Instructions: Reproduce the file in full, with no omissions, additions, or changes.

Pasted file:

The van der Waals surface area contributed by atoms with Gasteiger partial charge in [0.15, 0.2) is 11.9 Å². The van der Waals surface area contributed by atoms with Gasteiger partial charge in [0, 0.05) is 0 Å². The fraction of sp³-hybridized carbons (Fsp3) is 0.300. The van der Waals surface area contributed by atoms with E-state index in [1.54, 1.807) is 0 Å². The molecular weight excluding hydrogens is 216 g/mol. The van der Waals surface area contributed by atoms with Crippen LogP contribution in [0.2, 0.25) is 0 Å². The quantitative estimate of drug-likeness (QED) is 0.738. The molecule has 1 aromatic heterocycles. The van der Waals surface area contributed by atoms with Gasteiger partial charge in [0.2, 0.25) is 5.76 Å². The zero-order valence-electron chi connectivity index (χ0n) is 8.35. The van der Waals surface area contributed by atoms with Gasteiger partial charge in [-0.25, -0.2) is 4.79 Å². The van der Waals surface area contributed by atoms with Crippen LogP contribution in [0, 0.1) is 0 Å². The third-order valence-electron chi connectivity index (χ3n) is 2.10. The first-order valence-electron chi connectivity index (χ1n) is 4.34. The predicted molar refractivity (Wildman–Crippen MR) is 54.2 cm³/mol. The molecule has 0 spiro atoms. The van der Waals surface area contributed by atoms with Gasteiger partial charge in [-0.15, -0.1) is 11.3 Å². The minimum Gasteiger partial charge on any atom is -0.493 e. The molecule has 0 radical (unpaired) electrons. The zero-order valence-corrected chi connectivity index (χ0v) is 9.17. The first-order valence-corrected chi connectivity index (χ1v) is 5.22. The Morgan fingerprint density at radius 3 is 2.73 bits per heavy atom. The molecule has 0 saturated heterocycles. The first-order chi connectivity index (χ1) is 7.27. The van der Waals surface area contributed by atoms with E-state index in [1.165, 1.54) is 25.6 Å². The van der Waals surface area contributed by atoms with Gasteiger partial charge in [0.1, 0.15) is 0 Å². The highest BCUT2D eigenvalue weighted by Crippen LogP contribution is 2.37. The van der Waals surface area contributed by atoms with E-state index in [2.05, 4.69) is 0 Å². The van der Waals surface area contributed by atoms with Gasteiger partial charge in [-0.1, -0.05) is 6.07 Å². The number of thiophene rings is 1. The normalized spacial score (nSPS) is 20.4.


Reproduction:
The van der Waals surface area contributed by atoms with Gasteiger partial charge in [0.15, 0.2) is 11.9 Å². The van der Waals surface area contributed by atoms with Gasteiger partial charge in [0, 0.05) is 0 Å². The fraction of sp³-hybridized carbons (Fsp3) is 0.300. The van der Waals surface area contributed by atoms with E-state index in [1.54, 1.807) is 0 Å². The molecular weight excluding hydrogens is 216 g/mol. The van der Waals surface area contributed by atoms with Crippen LogP contribution in [0.2, 0.25) is 0 Å². The quantitative estimate of drug-likeness (QED) is 0.738. The molecule has 1 aromatic heterocycles. The van der Waals surface area contributed by atoms with Gasteiger partial charge in [0.2, 0.25) is 5.76 Å². The zero-order valence-electron chi connectivity index (χ0n) is 8.35. The van der Waals surface area contributed by atoms with Gasteiger partial charge in [-0.25, -0.2) is 4.79 Å². The van der Waals surface area contributed by atoms with Crippen LogP contribution in [0, 0.1) is 0 Å². The third-order valence-electron chi connectivity index (χ3n) is 2.10. The first-order valence-electron chi connectivity index (χ1n) is 4.34. The predicted molar refractivity (Wildman–Crippen MR) is 54.2 cm³/mol. The molecule has 0 spiro atoms. The van der Waals surface area contributed by atoms with Gasteiger partial charge in [-0.15, -0.1) is 11.3 Å². The minimum Gasteiger partial charge on any atom is -0.493 e. The molecule has 0 radical (unpaired) electrons. The zero-order valence-corrected chi connectivity index (χ0v) is 9.17. The first-order valence-corrected chi connectivity index (χ1v) is 5.22. The Morgan fingerprint density at radius 3 is 2.73 bits per heavy atom. The molecule has 0 saturated heterocycles. The first-order chi connectivity index (χ1) is 7.27. The van der Waals surface area contributed by atoms with E-state index in [1.165, 1.54) is 25.6 Å². The van der Waals surface area contributed by atoms with Gasteiger partial charge in [0.1, 0.15) is 0 Å². The highest BCUT2D eigenvalue weighted by Crippen LogP contribution is 2.37. The van der Waals surface area contributed by atoms with E-state index in [2.05, 4.69) is 0 Å². The van der Waals surface area contributed by atoms with Gasteiger partial charge in [-0.1, -0.05) is 6.07 Å². The number of thiophene rings is 1. The normalized spacial score (nSPS) is 20.4.